Editorial: The Forgotten People
When folk think of forgotten people their first thought is often the native Indians of our American neighbour, (you know the one we keep those Trident missiles for) Yet I am referring to a different group of people all together more near to home. Namely the long- term mentally ill.
In Inverness and Glasgow we have seen some of our larger communities uprooted, deprived of funds and building spaces. I know less of the circumstances in Inverness but as Graham Morgan of HUG (Highland Users Group) said “The closure of it (Cairdeas Cottage)will mean that many, many people will no longer have that service and in their words will have nowhere else to go.”
In Glasgow we have seen the closure of the Charlie Reid Centre which was a flagship service for the Support in Mind Scotland, it was run “by the people for the people” as Sandra White SNP msp noted at our meeting with her to help stop the closure. She said she would seek a seminar at the Parliament but we heard nothing from her. I attended a forum run by the Glasgow Trades Council where I asked the question. What happened to the risk assessment report legally due by the Council to report to the public at large. She said something to the effect that the membership did not want to take part in such a report. This was news to me and I don’t know what evidence she was using to
assert such a blatant contradiction to the commitment of our membership to keep the centre open.
Still the question seems to have been lain to rest by the powers to be.
One of the problems is that that much of the Scottish government’s focus has been on “recovery”. It has less meaning for the long-term mentally ill, for whom one good day a week can be seen as a miracle after months of torment or anguish. This focus is counterproductive for the long term mentally ill and puts them under undue pressure to conform with market needs over personal needs.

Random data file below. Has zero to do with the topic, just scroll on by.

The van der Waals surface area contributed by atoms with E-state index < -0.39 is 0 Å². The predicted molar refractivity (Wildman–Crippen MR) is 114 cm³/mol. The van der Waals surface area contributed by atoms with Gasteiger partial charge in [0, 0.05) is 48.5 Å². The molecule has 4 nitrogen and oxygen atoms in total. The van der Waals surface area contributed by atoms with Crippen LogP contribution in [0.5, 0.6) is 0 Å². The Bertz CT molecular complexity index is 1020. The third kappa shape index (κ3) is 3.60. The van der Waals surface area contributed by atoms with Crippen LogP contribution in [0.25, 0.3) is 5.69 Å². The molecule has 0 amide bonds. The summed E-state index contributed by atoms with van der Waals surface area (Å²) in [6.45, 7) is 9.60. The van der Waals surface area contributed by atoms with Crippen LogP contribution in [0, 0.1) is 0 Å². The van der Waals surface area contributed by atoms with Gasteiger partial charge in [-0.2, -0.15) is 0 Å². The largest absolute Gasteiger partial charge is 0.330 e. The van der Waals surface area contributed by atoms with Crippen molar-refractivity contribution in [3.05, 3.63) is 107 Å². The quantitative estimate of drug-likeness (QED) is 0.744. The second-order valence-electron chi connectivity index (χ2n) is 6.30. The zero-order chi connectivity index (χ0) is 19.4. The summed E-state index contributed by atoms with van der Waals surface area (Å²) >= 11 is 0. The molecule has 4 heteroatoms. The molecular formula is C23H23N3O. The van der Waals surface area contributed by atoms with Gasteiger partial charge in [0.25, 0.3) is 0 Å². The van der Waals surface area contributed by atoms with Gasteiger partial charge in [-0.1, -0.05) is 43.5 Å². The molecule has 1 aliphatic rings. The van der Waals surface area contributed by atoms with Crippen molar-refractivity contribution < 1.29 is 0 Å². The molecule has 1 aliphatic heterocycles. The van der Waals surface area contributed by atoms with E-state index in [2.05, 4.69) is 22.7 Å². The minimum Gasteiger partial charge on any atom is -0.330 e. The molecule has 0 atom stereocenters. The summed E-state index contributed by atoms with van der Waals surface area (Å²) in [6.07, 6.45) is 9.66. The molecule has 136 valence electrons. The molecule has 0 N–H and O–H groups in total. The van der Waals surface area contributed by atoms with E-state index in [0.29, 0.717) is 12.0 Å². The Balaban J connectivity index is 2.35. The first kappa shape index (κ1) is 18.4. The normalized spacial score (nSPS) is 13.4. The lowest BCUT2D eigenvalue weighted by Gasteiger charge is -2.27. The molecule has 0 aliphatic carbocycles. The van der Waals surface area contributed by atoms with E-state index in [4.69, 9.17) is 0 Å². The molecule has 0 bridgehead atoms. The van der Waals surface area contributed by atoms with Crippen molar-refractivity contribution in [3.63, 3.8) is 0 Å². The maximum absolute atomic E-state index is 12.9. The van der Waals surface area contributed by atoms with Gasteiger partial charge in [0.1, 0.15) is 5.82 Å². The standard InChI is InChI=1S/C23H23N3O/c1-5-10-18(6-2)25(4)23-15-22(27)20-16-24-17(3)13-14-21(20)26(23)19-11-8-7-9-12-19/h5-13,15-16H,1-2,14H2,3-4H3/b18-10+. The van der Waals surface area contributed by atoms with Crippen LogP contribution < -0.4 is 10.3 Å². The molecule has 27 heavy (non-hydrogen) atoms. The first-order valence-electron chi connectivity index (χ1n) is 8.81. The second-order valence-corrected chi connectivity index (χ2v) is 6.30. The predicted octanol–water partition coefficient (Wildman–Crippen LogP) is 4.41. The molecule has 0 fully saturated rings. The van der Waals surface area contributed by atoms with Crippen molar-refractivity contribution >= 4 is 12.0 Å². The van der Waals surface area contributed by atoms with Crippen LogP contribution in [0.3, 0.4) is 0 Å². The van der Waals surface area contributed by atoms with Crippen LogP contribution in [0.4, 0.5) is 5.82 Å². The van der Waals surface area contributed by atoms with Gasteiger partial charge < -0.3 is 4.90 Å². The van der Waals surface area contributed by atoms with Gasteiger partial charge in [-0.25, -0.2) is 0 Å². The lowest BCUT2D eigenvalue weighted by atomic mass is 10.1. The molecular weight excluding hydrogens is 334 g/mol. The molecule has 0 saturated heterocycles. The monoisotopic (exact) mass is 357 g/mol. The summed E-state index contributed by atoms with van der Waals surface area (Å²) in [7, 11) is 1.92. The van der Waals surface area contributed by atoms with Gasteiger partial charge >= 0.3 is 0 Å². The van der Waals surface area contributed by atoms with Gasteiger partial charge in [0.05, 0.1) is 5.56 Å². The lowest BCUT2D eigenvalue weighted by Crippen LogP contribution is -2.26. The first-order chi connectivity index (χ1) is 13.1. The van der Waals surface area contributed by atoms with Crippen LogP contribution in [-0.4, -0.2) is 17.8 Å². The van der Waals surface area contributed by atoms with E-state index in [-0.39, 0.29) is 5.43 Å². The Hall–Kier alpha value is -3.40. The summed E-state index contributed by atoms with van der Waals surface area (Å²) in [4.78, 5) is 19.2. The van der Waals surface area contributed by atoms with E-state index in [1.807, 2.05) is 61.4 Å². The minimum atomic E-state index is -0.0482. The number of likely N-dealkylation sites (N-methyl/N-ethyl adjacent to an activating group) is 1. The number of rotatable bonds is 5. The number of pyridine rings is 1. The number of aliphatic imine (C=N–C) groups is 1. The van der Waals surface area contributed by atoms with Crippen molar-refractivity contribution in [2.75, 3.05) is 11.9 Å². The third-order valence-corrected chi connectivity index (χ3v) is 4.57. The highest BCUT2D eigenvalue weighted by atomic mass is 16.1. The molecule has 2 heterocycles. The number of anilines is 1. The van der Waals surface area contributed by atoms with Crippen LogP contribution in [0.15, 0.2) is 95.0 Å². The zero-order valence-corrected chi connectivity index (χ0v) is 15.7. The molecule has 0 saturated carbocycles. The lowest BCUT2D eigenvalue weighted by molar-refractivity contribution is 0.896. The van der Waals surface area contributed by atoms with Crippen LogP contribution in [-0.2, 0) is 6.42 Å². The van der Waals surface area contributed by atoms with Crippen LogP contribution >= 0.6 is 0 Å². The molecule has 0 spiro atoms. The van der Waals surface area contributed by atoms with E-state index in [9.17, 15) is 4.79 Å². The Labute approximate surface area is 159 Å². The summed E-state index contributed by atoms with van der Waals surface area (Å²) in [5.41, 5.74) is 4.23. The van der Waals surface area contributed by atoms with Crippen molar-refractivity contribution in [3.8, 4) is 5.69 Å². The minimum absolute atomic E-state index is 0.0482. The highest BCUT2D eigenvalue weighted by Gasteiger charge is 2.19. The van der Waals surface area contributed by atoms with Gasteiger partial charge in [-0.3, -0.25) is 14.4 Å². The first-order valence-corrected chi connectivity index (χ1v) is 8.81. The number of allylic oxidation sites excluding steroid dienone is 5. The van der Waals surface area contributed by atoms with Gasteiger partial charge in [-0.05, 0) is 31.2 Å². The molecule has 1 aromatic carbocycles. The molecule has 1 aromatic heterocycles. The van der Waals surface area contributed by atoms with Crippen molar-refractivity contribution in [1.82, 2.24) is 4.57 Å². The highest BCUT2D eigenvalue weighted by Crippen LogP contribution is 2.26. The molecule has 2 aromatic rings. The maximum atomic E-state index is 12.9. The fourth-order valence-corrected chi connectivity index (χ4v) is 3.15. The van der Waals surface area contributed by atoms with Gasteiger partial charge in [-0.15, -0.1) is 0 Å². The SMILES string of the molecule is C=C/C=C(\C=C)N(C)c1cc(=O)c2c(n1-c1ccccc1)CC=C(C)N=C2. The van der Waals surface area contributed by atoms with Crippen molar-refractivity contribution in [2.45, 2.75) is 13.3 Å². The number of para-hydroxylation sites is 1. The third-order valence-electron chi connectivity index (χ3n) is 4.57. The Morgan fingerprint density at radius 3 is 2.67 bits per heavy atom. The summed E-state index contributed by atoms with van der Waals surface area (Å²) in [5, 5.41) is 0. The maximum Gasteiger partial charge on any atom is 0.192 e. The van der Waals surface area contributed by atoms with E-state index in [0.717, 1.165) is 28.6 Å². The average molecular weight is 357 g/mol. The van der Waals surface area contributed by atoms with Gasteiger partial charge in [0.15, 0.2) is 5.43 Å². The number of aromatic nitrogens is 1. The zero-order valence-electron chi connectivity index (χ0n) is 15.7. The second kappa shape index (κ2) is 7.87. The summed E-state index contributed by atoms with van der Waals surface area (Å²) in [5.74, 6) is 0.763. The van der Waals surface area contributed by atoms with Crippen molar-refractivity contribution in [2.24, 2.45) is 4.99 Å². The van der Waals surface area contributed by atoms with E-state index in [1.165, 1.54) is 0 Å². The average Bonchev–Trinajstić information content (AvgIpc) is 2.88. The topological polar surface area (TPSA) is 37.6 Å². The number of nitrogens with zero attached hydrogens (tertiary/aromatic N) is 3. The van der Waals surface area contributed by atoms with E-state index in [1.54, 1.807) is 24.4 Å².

People that would find it very difficult to hold down a job or impossible don’t need that kind of pressure in an area where suicide is high risk.
Another thing I have noticed this time about consultations with the mentally ill through their organisations is that the government funded agencies is that these meetings tend to attract those have firmly fixed to established bodies for years and tend to comply to the funding requirements of such bodies, those who actually need the services have a difficult enough time finding safe social spaces,( which incidentally, Raymond Bell a former head of Glasgow Social work department implied the pub was such a place,)
The roll out of Self Directed Support was a shambles in Glasgow, against the Scottish government’s wishes according to Michael Matheson then Minister of Public health, Glasgow’s then labour run council introduced service charges that were in line with the whole of the care component of high rate DLA. This was outrageous and put services in the financial dock. Instead of services being free at the point of delivery, it became a competition for money. This alienated over a hundred of our membership, many of whom we heard ended up in hospital or jail.
At present the remnants of our community is seeking help from the newly run SNP/Green council, even though we are at square one or two of this game of snakes and ladders, where the ladders have been previously systematically kicked from us . Our new group Glasgow Minds is hopeful that current reports such as Audit Scotland’s which is critical of SDS helps to focus the minds of our politicians on this national disgrace that neo-liberalism has brought to our doors.